Komperdell has developed a new "seamless bonding" construction method to produce gloves that are entirely free of seams. Their latest line of gloves are made of a new three-layer softshell fabric with four-way stretch, which are claimed to be waterproof and breathable. All these innovations made us eager to test them out and report on their performance.
In the seamless bonding process, glove parts are assembled using a narrow seam tape (about 13 millimeters wide) and a special adhesive-plus-heat-plus-pressure process. The result is a glove in which all of the joints are butted and taped; there are no sewn seams, and the taped seams are hardly noticeable.
Equally innovative is the unique fabric used in the gloves. It is a three-layer softshell construction with four-way stretch. The sandwich consists of a soft nylon outside layer, waterproof-breathable membrane, and a merino wool mix inner lining. According to Komperdell, the membrane functions according to c_change technology. In warm temperatures, the polymer structure opens up, and water vapor and heat escape; in cold temperatures, the polymer structure compresses, becoming wind and water tight and providing more insulation.
The first thing we noticed when we donned the gloves was that they run small, so it is best to size up. Will found that size extra-large was a snug fit, but comfortable to wear because the snugness was compensated for by the stretchiness of the fabric. The stretchiness was very noticeable when we closed and expanded our hands and made it easy to grip trekking poles. The silicon pattern on the palms provided a good grip on trekking pole handles - more so on EVA and cork grips, less so on plastic or smooth leather grips.
A range of models is available that utilize the same construction, differing in insulation, wrist closure, and palm coating. Insulated models are a four-layer construction that adds an Isopren layer. We chose the Touring model because it is one of the lightest and most versatile. We used it for hiking using trekking poles and for snow sports using ski poles.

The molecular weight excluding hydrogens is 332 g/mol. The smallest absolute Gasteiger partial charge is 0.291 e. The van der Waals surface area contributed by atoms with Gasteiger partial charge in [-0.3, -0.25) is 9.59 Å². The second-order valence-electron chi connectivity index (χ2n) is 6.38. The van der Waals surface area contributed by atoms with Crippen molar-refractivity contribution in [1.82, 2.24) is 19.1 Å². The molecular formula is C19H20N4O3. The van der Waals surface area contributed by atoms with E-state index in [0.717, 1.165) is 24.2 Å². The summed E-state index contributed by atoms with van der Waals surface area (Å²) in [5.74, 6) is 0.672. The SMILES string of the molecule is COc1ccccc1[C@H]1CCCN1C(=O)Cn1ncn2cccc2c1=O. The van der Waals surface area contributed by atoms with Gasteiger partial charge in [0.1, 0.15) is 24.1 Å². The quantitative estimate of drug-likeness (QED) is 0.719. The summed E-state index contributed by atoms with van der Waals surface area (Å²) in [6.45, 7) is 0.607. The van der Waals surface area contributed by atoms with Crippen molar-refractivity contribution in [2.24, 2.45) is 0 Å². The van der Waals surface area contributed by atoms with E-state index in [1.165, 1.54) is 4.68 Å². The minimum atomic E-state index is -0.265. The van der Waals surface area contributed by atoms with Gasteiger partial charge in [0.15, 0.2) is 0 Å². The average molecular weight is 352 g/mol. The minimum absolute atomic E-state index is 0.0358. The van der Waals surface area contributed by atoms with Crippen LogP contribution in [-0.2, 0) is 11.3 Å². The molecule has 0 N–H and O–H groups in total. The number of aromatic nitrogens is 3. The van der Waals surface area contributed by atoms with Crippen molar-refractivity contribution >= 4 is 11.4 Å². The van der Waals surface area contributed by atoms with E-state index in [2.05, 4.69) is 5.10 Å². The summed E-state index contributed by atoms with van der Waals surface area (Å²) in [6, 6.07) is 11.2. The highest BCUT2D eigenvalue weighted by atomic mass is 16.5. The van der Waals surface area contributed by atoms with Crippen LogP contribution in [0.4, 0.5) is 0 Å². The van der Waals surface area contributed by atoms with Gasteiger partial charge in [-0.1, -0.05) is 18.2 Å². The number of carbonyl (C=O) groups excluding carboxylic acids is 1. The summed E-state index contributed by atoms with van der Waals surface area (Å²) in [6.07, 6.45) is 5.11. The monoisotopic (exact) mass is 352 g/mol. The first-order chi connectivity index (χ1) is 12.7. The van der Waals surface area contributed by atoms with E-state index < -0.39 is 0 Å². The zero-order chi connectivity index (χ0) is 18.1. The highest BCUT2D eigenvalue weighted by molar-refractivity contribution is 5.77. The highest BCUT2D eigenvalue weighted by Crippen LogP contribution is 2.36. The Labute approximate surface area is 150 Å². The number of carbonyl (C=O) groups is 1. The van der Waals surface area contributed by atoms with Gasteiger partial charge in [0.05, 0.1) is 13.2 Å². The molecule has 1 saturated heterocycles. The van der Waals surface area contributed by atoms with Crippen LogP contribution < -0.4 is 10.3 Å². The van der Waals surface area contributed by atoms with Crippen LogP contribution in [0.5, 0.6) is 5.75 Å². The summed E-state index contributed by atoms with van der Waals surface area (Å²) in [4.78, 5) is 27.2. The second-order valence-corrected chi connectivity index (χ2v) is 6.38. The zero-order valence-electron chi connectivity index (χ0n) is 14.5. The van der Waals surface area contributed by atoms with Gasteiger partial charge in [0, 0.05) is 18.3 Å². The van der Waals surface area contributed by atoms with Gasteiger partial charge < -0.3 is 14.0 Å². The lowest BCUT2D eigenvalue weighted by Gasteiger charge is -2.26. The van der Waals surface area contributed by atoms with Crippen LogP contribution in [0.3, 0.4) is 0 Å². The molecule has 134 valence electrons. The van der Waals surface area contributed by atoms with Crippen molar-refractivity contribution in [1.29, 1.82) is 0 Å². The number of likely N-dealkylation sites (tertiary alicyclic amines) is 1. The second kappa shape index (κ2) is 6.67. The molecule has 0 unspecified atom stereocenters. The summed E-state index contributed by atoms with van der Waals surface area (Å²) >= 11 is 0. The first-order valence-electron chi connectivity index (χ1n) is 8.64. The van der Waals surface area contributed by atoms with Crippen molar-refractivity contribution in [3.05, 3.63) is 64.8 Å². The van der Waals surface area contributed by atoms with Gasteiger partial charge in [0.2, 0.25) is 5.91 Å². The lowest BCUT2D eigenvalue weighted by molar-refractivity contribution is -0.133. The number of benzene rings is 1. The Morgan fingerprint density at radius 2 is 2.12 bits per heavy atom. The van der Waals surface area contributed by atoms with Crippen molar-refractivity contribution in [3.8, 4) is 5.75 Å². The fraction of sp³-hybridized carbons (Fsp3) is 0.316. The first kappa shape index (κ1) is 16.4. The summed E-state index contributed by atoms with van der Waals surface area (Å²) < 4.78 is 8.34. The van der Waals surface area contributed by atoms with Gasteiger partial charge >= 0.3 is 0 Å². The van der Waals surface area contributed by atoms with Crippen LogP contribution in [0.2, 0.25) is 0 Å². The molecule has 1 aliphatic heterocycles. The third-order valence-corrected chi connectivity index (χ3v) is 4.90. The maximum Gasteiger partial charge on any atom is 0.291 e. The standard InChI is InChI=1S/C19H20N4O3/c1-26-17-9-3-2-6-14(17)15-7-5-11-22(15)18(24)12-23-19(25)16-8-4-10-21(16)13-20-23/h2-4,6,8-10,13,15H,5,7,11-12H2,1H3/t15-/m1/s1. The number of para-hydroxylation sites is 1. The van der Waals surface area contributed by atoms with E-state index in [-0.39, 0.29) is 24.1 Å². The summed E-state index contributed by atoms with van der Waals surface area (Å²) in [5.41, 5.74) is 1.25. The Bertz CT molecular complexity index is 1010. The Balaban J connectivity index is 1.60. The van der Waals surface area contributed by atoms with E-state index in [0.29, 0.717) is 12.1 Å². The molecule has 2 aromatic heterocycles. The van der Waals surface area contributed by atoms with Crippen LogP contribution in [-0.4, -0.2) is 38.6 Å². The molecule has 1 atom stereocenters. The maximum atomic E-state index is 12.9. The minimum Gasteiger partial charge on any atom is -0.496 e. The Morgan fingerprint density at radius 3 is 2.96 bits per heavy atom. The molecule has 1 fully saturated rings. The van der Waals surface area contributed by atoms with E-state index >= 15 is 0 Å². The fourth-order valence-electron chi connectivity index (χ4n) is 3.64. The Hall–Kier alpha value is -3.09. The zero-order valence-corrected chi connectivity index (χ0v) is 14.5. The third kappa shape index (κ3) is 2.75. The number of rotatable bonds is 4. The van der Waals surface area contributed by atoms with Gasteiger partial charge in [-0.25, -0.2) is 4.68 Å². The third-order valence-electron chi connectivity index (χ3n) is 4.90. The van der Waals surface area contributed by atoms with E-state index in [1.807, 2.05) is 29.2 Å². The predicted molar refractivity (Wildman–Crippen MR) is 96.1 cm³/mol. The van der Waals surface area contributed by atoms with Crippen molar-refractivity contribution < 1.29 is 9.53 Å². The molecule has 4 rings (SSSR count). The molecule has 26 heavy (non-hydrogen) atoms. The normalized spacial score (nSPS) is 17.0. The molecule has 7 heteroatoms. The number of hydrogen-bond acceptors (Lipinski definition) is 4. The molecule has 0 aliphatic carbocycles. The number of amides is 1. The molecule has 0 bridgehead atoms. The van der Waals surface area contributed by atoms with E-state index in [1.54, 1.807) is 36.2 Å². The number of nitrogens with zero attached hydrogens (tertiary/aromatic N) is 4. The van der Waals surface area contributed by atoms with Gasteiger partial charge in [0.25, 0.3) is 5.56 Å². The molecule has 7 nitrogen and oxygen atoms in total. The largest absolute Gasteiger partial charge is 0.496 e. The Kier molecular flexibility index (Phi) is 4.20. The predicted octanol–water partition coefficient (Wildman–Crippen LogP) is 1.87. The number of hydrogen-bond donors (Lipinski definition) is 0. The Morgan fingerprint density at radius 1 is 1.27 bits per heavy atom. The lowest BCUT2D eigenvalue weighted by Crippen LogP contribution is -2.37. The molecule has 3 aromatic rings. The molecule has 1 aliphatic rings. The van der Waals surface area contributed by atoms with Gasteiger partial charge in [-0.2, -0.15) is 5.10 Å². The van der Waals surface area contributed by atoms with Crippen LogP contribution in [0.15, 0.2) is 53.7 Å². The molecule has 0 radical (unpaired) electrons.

For warmth, we found the Touring glove to be moderately warm, down to about 25 Fahrenheit when active and down to 35-40 Fahrenheit when less active.
During our four months of testing (eleven trips), we found these seamless gloves to be quite durable. Upon close inspection, we did not find any failed seams or areas of specific wear. We used them a lot with poles, and the palm side has held up well to intensive use.
These gloves are claimed to be "breathable"; so how breathable are they? In our field testing in cooler weather, we consistently found that the gloves accumulated moisture (from sweat) inside and felt clammy. Because of the moisture inside, our hands got cold and we had to switch to dry gloves. While hiking uphill at a brisk pace in 50-60 Fahrenheit temperatures, the gloves were damp inside, but our hands did not get cold. It appears that their c_change technology provides some breathability at moderate temperatures.
We tested the gloves waterproof claim by filling the inside of the gloves with sand (in a plastic liner glove) and immersing them in water down to the wrist for one hour. It did not take long to get our answer; after twenty minutes the water level inside the gloves was the same as the outside! Not waterproof, sad to say. Our immersion test was done after three months of use; upon close inspection we found that the gloves leaked in multiple locations, but primarily from the taped seams between the fingers. If you look closely at the second photo above, you will notice that the tape has shifted a bit between the fingers.
Besides a lack of breathability and waterproofness, we found that snow and debris stick to the gloves exterior fabric, and the fabric also absorbs a significant amount of water. We weighed Janet's size small gloves after wetting the exterior and found that the outside fabric absorbed one ounce of water, which is 28 percent of the gloves weight.
Overall, we are impressed with the materials and construction in these gloves, but we are disappointed with their performance. A lack of breathability is a common problem with waterproof gloves, so the gloves get as wet inside from sweat retention as they would from water leaking in. Also, their lack of waterproofness came as a surprise, considering the fabric and construction. Their leakage, combined with water absorption of the exterior fabric certainly does not make them very useful for hiking in wet weather!
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